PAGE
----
I've often joked that "Suzanne" was Cohen singing falsetto.  According to him, he just wasn't quite sure how to use his voice at that time.  Still, a lovely song.  In case you're wondering, that picture at the start of this digression is of a Mankato landmark; my apartment would be just off-picture to the right.  I could see the place from my bedroom window.

I've often wondered just what it must be like to have written and sung one of the most beautiful songs of all time and have it be famous because of the performances of others.  "Hallelujah", off the album Various Positions, was popularized somewhat by John Cale, turned famous when Jeff Buckley covered Cale's version, which then got used in the movie Shrek, though Rufus Wainright's version was on the soundtrack album, and then kd lang did my favorite performance of the song at the opening ceremonies to the 2010 Winter Olympics.

There are at least 300 known recordings of the song.  He's certainly been honored worldwide for the song, both by the public and by fellow musicians, but one wonders... 

Just a couple of weeks ago, Leonard Cohen released a new album, You Want It Darker.  Given the lyrics of the title song, it's hard to imagine that he didn't know his time was short.

If so, then I think it can be said that he went out on his own terms.

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May 05, 2016

"What's On Your MP3 Player, Wonderduck?"... Asked Nobody Ever

While I work on the KonoSuba review, I'm going to entertain you somewhat by showing you the "Top Five", such as it is, on my MP3 player.  Mind you, these are the songs that get me through the day at work... the hours upon hours of claims... when the Cubs aren't playing.  Enjoy, won't you?  Or at least pretend that you're interested.  Humor me.

I dare you.


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April 22, 2016


I was a fan of Prince's music.  Not the biggest fan, but I enjoyed it quite a bit.  I think most people my age at last respect the man for his ridiculous string of hits.

But for me, it wasn't the hits that made him the legend he was.  Instead, it was the sheer amount of musical talent he possessed.  He played all the instruments on his first five albums, only creating a band for touring purposes.  Liner notes to his albums show around 40 different instruments, including vocals.  Of course, his vocal range went from ridiculously high falsetto to a baritone that began to impinge on bass.  But his guitar was his true standout skill.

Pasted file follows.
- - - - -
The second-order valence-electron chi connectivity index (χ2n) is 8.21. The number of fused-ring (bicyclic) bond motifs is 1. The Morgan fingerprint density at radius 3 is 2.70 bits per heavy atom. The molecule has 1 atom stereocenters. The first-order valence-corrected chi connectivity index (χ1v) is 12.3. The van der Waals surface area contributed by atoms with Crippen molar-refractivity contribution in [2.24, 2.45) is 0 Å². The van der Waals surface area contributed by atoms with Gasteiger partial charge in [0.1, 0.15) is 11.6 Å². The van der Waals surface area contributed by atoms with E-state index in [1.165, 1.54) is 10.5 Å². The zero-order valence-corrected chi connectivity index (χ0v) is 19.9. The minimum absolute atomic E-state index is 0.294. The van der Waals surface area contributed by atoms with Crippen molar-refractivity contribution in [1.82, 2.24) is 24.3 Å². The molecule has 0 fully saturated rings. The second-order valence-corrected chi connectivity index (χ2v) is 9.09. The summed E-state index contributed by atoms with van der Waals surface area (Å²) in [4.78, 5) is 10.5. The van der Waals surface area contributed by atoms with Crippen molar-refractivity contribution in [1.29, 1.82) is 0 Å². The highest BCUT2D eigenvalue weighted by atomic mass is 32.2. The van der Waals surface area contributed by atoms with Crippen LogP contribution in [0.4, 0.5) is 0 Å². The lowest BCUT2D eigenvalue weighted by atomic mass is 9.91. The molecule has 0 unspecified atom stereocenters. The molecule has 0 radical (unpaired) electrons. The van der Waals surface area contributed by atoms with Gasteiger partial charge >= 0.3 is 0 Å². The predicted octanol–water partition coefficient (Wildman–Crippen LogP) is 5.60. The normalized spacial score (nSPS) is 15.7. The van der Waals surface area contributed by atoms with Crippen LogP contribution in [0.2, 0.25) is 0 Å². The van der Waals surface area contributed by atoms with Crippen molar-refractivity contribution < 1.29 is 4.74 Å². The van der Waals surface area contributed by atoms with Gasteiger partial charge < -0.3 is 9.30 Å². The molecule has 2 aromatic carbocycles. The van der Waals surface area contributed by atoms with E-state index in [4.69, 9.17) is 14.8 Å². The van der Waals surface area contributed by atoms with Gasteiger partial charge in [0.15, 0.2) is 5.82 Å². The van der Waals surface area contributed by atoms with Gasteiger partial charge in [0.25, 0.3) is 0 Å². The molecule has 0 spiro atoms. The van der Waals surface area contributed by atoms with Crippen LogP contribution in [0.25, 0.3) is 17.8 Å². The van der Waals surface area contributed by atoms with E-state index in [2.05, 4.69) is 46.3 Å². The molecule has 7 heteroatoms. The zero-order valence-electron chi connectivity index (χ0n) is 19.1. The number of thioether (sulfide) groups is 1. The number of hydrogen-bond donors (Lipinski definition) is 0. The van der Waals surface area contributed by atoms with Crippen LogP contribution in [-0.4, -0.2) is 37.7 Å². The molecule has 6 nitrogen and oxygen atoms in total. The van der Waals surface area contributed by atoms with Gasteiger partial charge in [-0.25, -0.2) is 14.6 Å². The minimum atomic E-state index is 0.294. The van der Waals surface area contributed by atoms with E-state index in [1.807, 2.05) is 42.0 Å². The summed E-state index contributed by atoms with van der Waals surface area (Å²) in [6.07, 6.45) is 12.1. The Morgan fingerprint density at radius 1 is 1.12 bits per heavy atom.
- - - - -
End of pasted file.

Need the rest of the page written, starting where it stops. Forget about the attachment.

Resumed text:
There's a story making the rounds that Eric Clapton was once asked what it was like being the best guitarist in the world, and he replied "I don't know, but you can ask him, he's right over there" while pointing at Prince.

There's no evidence Clapton actually said that, but there's no denying his talent.  But it was sometimes hard to notice the ability behind the flamboyance and self-indulgent behavior that was endemic to his persona.  If there's one thing Prince was, however, it was performer.

Superbowl XLI was a painful one for me, as the Bears lost to the Colts that year, but the halftime show by Prince was jaw-dropping.  According to an NFL Films documentary about the entire game-event-thing, the producer of the halftime show came to Prince and said "I'm sorry, but it's raining."  Prince replied with a casual "Yes, it's raining."  Mind you, the set was made out of a type of tile that was slippery to begin with, and now you've got rain on it as well.  The producer, worried, asked if there was "anything we can do for you?"  Prince's response was "Can you make it rain harder?"  I haven't seen the whole performance since that game, as Prince was virulently anti-digital; he did everything he could to keep his stuff off of youtube, for example.

Having lived in Minnesota, having been to 1st Avenue, the club/concert hall seen in the movie Purple Rain, and other places in and around Minneapolis, one knew that it was always possible that one night he would show up unannounced, play a small intimate concert, then leave, just because he wanted to.  This was just something he did.  Never any rhyme or reason as to where, either... he could show up in Duluth just as easily as St Paul.  I'm not ashamed to say that I took advantage of that one Halloween.

I dressed in a pair of black jeans, black turtleneck, black combat boots, a black duster, black shades, I even dyed my hair, eyebrows and mustache black (somewhere in San Francisco, Vaucaunson's Duck has just died laughing).  I borrowed a fake cellphone and an earpiece from the theatre props shop, and told my friends that I'd catch up with them.  About an hour later, I climbed the stairs leading to a local bar with a stage at the end of it; an acoustic guitarist was playing not overly well.  I walked in, ignored my friends, and stood at the end of the bar as far away from the stage as I could.  Anybody who approached me got the cold shoulder, or a deadpan look from behind the sunglasses.  After a couple of beers, the bartender finally made his way over to me to ask what my deal was.  I quietly said that I was one of Prince's bodyguards... hinting without outright saying it that he was in the area looking for a place to play, and I was scouting this place.

For the next 90 minutes or so, I didn't have to pay for anything... and the beer had stopped, the bartender providing me mixed drinks instead.  At one point, I could see the bartender leaning over and talking to a couple of people at the other side of the bar.  I couldn't hear what he said, but suddenly the were staring at me intently... then they practically ran back to their table, and then everybody there was staring at me.  It took almost no time at all for the message to make it to my friend's table... and they were staring at me, not with eager and hopeful anticipation like the others, but in frank admiration.  To their credit, they did not blow my cover.